[CentOS] Tape drive recommendations

Thu Mar 29 01:57:51 UTC 2007
Les Mikesell <lesmikesell at gmail.com>

Mark Schoonover wrote:
> Les Mikesell wrote:
>> Mark Schoonover wrote:
>>> Les Mikesell wrote:
>>>> Mark Schoonover wrote:
>>>>> John R Pierce wrote:
>>>>>> Aron.Darling at Emulex.Com wrote:
>>>>>>> Loader are totally a love/hate relationship.  They do make life a
>>>>>>> lot easier as they do the tape movements for you which can be a
>>>>>>> tedious thing at times.  With a loader or library you can script
>>>>>>> the entire operation with tar, MTX and MT and let cron do all the
>>>>>>> work for you. Always look for the OEM rather than buying the name
>>>>>>> brand equipment, they are most always the same HW and FW with a
>>>>>>> different model number in it.
>>>>>> otoh, its hard to beat a 3 year warranty and on location support
>>>>>> from the same vendor as your server hardware, assuming your a
>>>>>> brand name shop in the first place....  hugely reduces finger
>>>>>> pointing when there's a complex issue to resolve.   with OEM
>>>>>> hardware bought on the whitebox market, you're often faced with
>>>>>> replace or self-repair option at cost. 
>>>>> Having used a 20 tape library, and suffering through restores with
>>>>> AIT2 tapes taking 10-12 hours per tape, I gave up on them. I went
>>>>> with good old rsync, and built up a 4 TB system to handle backups.
>>>>> Once configured, it's nearly a 100% hands off solution. You can
>>>>> read about what I've done here:
>>>>> http://marks-tech-pages.blogspot.com Works great especially for
>>>>> TBs of data that needs to be backed up every day.
>>>> If you want something that stores the backups much more efficiently
>>>> (with a price in processing to do it), look at backuppc:
>>>> http://backuppc.sourceforge.net/
>>>> It compresses everything and hardlinks all duplicates so you can
>>>> keep about 10x what you'd expect online, and it has a nice web
>>>> interface for browsing the backups and doing restores.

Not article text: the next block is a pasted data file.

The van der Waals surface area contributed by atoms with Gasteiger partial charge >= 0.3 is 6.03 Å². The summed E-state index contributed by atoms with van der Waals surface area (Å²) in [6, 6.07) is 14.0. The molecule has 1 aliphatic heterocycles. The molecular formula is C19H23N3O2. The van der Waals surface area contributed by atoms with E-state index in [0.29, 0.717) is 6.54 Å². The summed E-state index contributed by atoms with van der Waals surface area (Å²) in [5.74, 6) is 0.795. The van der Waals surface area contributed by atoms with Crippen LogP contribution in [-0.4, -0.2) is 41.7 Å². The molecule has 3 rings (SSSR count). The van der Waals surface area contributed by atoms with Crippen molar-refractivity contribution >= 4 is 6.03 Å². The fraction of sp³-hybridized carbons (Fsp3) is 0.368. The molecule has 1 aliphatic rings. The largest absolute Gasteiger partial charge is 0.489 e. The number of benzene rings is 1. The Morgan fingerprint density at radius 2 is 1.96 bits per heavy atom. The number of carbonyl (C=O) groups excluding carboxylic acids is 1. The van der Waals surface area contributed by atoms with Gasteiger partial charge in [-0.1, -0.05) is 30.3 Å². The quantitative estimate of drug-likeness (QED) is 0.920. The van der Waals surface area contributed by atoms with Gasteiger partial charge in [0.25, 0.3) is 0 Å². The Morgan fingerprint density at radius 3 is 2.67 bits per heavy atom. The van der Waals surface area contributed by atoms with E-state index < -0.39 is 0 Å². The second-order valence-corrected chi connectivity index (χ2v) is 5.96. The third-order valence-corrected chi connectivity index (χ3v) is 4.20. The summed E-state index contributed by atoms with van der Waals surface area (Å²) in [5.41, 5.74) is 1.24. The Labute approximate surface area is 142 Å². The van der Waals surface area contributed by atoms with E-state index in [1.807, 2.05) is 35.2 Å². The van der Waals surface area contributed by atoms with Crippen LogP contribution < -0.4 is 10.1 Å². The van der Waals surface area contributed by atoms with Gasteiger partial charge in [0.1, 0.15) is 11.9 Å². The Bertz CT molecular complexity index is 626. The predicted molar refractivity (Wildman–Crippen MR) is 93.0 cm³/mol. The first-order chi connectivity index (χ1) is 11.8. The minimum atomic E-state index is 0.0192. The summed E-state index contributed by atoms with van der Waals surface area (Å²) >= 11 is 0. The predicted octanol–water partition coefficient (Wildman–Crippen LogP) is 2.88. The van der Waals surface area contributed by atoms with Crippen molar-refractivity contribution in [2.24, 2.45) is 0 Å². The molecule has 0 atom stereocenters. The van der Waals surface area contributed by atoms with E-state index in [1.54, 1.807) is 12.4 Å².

>>> Thanks Lee. I did look at backuppc before, and I didn't want
>>> anything that compresses files, or used a web interface. Using
>>> rsync, it's a matter of scp to restore, and that's it. I do use
>>> hardlinks to duplicate data, so my storage requirements are kept as
>>> small as possible. Just about any CentOS system can be configured to
>>> run backups in the manner I've written up, nothing extra to install
>>> or learn. So, like most things, it boils down to individual needs
>>> and expertise. I know for myself, tape backups just weren't working
>>> well at all.  
>> Backuppc can be configured to not compress, although I think the
>> filenames are still somewhat mangled and don't have their real
>> attributes so you can't access them directly.  The web interface is
>> also optional and there are command line tools for everything you
>> need.  It is handy to be able to download a single file or tar/zip
>> archive directly through a browser, though - and in the latest
>> version you can edit the configuration through the web interface.
> I've thought about adding a web restore so users can restore their own files
> to their own home directories. Most of my problems come from my graphics
> dept, where it's not uncommon for them to 'accidently' delete 500GB of data.
> It would be nice to offload those kinds of requests to the users, but only
> to a point, and on an employee by employee basis.

The way backuppc handles it maps pretty well to PCs and single user 
workstations but not quite as nicely for multiuser machines.  It has a 
concept of an 'owner' for each target and a set of administrators.  If 
you log into the web interface as a non-administrator you can only see 
the machines where you are listed as one of the owners.  It is possible 
to make subsets of a server look like separate machines but it would be 
cumbersome for a large number of users if you only wanted them to see 
their own home directory.

    Les Mikesell
     lesmikesell at gmail.com